Robert Morales does not have a revengeful spirit when executing the script. It places the figure of Steve Rogers as a mere observer who is aware of the pain and appreciates the need to compensate the person even if he cannot return the honors he deserves. Bradley’s story is tremendously hard, but the worst thing is not what happened at the hands of the Nazis, but the response of his own government, of the silence in the face of injustice, of covering up his existence until when the protagonist could no longer even defend himself. same.

On the other hand, Kyle Baker portrays in a very cartoonish way the whole plot of Captain America: The truth, although his drawing has a very important narrative weight when it comes to representing a hero who has not been given the opportunity to vindicate himself, to exploit his potential in the service of his own country. All for not having the skin color of the Caucasian race. Bradley never wanted to be a different symbol, he never thought that his difference could mark the course of his life. He gave everything for the United States, he fought against the enemies of the country and later found himself with punishment instead of the prize, the stick that hit him without the reward of the carrot.

The importance of reading certain works

Captain America: The Truth is a look at a drama that is still very present in today’s society worldwide. Look not only at the Tuskegee experiment with men of color who had contracted syphilis, between the 1930s and 1970s, or deaths from police brutality like George Floyd’s. We continue to witness intolerance on a daily basis, the absolute lack of respect for others, regardless of race or sex, religion or sexual orientation. We will only be able to advance as a society when we are truly capable of finding what unites us as opposed to what differentiates us.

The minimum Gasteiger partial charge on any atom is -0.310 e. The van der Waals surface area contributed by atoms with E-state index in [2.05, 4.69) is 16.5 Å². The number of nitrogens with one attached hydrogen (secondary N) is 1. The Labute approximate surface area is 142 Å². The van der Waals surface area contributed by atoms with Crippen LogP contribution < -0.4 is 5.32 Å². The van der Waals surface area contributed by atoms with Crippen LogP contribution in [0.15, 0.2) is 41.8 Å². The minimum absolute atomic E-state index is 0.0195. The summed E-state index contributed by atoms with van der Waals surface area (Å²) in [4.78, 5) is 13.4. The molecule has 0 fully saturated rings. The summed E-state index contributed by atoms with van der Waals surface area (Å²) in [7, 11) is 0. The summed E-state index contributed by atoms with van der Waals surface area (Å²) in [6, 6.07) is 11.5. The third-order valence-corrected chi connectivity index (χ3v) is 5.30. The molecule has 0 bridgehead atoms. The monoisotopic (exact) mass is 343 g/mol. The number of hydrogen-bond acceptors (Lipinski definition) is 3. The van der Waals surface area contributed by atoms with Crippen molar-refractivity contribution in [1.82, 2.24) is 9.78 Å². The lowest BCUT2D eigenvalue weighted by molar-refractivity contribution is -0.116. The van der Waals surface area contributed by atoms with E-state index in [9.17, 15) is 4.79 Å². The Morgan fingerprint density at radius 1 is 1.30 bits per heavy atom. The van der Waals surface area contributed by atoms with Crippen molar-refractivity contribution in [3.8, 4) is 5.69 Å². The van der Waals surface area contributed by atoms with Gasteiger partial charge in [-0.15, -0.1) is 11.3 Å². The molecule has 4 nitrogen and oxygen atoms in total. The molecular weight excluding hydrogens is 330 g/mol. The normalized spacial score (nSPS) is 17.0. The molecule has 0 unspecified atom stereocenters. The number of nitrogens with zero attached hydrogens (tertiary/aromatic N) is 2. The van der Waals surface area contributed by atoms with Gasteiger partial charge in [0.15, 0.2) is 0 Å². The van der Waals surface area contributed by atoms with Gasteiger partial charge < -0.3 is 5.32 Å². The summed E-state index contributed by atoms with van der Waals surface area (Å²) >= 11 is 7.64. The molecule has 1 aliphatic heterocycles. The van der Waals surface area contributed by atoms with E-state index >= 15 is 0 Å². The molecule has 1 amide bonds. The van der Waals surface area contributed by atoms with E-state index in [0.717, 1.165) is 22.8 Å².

This comic is a reflection on the need to find common ground, to heal old wounds and also take steps in the right direction. It is one of those comics that must find space even in the study plans, which must generate debate about its need and convenience but above all awaken in our minds that differences only contribute diversity because under the skin, of the soul of each one, the blood that flows through our veins is one color and we must be judged by our actions, not by what covers us.